Travel

Rediscovering The UK: Berwick & Eyemouth

I’m taking a deep breath before I write the following statement. Here goes: I’ve always loved to travel, but I used to think the UK was a bit second best. Don’t get me wrong, I always knew there were some nice places in the British Isles, but I definitely thought going abroad was better. Holiday at home? Nice enough, but not a proper holiday. Then I moved away. First to the other end of England, then onto foreign shores. And something happened. Maybe absence made the heart grow fonder, maybe I grew up a bit ( had to happen sometime), maybe returning ‘home’ as a visitor gave me a new look at things. I realised, the UK is bloody brilliant. Bursting at the seams with places to be and things to see. And now I’m back on British soil for a little while, I’m on a mission to rediscover the UK.

Home for the moment is the Scottish capital Edinburgh, and as well as being a great place to be in its own right, it also makes a fantastic base to explore both Scotland and the North of England. Just three miles from the Scottish border lies Berwick-Upon-Tweed. My daughter was visiting from Newcastle so it was decided that we would meet her off the train at Berwick and do a bit of exploring. It’s about the journey, and all that.

Things Helen Loves, Image of cannon pointed to see over town walls

Berwick is the proud owner of a turbulent history, having changed hands time and again between the English and the Scots during the Border Wars. Being a focal point for fighting shaped the structure of the town, with yesteryears defences becoming one of today’s attractions.

The Elizabethan Walls were built to defend against marauding Scots. The only example of bastioned town walls in Britain and one of Europe’s best preserved examples, the mile or so long walk along them offers a fascinating glimpse into Berwick’s past and stunning views out across the North Sea and the Tweed Estuary.

Things Helen Loves, boy sat on wall with sea views to background

Centuries of war might have shaped it,  but Berwick is now a peaceful place full of cobbled lanes and quirky streets. Where invaders were once held out, visitors are now welcomed in to explore the many historical sites, independent shops and places to eat and drink. All the information you need to plan a trip to Berwick can be found on the Visit Berwick website.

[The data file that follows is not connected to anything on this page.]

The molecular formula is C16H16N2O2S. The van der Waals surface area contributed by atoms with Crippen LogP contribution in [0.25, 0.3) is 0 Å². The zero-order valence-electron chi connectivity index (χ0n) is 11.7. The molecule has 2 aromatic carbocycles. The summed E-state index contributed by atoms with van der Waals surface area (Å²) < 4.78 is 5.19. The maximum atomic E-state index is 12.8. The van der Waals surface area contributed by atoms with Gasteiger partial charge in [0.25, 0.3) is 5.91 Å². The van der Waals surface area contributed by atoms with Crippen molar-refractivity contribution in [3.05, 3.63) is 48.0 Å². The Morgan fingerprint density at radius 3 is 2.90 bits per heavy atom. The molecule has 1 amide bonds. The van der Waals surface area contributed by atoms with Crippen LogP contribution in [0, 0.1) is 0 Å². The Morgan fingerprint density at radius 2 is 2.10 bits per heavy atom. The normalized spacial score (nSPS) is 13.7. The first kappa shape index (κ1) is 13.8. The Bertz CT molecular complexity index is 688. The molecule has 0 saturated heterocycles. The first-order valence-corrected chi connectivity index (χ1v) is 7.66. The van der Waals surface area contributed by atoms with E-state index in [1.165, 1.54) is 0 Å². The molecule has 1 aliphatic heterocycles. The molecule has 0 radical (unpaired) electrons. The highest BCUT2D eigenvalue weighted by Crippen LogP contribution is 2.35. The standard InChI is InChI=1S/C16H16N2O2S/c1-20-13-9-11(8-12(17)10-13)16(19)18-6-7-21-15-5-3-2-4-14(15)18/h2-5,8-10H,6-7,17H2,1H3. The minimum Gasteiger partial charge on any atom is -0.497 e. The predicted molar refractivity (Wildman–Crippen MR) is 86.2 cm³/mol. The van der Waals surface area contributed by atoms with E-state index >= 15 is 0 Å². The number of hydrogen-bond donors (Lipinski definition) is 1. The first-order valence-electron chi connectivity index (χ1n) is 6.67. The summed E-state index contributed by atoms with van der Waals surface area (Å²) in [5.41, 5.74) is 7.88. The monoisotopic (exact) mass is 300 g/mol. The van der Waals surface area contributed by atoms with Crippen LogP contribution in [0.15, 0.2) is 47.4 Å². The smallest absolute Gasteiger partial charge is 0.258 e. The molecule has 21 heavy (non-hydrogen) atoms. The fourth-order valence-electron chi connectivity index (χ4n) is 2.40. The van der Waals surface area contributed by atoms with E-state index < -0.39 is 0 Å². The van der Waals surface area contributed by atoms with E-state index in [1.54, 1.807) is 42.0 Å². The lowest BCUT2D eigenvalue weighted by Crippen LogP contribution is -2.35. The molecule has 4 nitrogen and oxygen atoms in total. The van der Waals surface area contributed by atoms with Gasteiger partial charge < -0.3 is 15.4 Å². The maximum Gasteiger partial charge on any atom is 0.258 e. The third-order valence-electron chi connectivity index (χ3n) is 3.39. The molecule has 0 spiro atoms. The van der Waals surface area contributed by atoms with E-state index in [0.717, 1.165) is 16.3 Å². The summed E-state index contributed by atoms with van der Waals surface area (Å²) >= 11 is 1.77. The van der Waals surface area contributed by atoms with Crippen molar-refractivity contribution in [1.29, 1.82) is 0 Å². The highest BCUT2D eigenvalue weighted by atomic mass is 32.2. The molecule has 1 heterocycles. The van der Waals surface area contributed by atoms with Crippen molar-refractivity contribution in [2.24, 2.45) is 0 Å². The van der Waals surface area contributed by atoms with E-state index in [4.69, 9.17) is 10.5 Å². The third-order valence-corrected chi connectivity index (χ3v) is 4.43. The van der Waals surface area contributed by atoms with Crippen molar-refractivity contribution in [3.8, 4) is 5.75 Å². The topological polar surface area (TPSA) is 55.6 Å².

Leaving Berwick behind (reluctantly, with plans to return soon) its a ten minute drive up the coast to the historic A village of Eyemouth. Being honest, we ended up here by accident. We were trying to find a somewhere else and, well, we didn’t. So Plan B involved following the signs to Eyemouth harbour. And it turned out that getting lost led to a bit of a find.

Things Helen Loves, image of small figures on the Women and Bairns memorial

Set on a natural harbour, fishing in Eyemouth goes back to the 13th Century. But like many coastal communites, Eyemouth really came into its own in the 18th Century when high taxes to fund the government war chest led to a thriving smuggling scene. A local merchant by the name of John Nisbet – merchant by day, smuggler by night- was at the heart of the illicit economy and he had a house designed to meet the needs of his trade. Gunsgreen House is said to be full of hiding places and secrets. Sadly, its secrets are safe for now as it doesn’t open til Easter. It’s on the list of places to get back to.

Things Helen Loves, small figures on the Women and Bairns statue

A short stroll from the harbour along the promenade brings you to the poingant Black Friday memorial, a sculpture commemerating families who were affected by Scotland’s worst fishing disaster in 1881. A total of 189 men were killed and the majority of them came from the town itself. The disaster created 78 widows and 182 fatherless children. The bronze sculpture, named Widows and Bairns, is made up of a series of individual figures and each one represents a real person.

Things Helen Loves, swan in the bay at Eyemouth

 

Below the promenade lies a sweep of clean, sandy beach. If the tides out, as it was when we visited, the far end of the bay is more rugged and full of rock pools. Perfect for exploring and general messing- about- on -the -beach. With its harbour, history, narrow wynds and rugged bay Eyemouth is like something lifted straight off the pages of an Enid Blyton story. I can’t wait to go back, its the perfect place to create your own little adventure. Lashings and lashings of ginger beer, anyone?

 

 

 

 

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